The Hunter takes a somewhat sudden turn and meanders around to the left, whilst the noble Williams keeps almost straight on its course. On the left bank, Nelson's Plains (the property of Mr. John Eales) stretches away for miles and the herds of cattle grazing quietly on each side, lift their heads for a moment to gaze on us as we snort by, and allow us an opportunity to admire their fine proportions and magnificent condition. On the right bank is a large well built sceptre looking brick house, standing out with a weird appearance, and instinctively strikes the visitor as being a 'white elephant.' We ask why. it was erected and are told it is called Roslyn House, on the estate bearing that name, belonging to the Bishop of Newcastle, and was years ago purchased by his lordship, with an idea of using it as a college for young men, which project was never put in force.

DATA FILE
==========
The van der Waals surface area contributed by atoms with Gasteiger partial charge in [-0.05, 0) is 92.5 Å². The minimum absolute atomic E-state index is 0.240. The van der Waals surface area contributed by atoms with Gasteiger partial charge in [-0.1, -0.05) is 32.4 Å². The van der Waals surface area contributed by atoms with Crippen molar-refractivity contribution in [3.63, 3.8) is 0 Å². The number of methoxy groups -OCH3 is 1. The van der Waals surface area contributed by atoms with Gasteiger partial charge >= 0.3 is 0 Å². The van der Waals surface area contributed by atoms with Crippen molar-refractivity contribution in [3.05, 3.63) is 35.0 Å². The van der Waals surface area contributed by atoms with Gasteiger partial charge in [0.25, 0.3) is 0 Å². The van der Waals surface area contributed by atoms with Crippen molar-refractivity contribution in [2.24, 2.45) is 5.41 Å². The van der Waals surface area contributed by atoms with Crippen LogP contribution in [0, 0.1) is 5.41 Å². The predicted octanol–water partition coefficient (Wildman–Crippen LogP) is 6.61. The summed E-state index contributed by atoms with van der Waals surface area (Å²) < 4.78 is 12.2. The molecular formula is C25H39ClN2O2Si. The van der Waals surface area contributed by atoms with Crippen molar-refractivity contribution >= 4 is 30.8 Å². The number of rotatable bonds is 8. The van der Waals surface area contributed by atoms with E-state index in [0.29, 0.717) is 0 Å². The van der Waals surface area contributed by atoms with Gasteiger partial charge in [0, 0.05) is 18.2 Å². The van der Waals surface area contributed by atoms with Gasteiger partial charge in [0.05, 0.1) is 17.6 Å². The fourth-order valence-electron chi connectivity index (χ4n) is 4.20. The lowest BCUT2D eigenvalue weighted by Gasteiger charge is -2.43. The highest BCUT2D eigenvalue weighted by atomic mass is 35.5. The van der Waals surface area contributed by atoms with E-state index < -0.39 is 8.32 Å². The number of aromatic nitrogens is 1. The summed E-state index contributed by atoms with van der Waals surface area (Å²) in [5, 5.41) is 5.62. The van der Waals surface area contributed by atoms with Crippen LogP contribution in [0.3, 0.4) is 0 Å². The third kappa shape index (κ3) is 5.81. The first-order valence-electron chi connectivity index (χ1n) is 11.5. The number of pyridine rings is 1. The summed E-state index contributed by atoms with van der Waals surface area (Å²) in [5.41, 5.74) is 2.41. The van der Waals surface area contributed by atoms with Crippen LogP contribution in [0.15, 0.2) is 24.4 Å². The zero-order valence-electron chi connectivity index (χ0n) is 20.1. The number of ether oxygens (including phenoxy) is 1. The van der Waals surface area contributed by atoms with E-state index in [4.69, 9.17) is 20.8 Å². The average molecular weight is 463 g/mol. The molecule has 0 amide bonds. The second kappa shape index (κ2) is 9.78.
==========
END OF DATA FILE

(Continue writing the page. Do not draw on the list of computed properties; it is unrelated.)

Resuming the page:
We scarcely know what to say of the trip up the Williams. It is, without doubt, one of the finest rivers in New South Wales. The scenery on every side is charming. Game, consisting of Red bills, plover, wild ducks, snipe, &c. &o., are in abundance everywhere, and scarcely attempt to fly from us, so tame are they. These remarks apply to the whole trip, which was pleasant in the extreme, and sharpened our appetites to an alarming extent; but, thanks to Mr. Bonarius, ample refreshments were on board.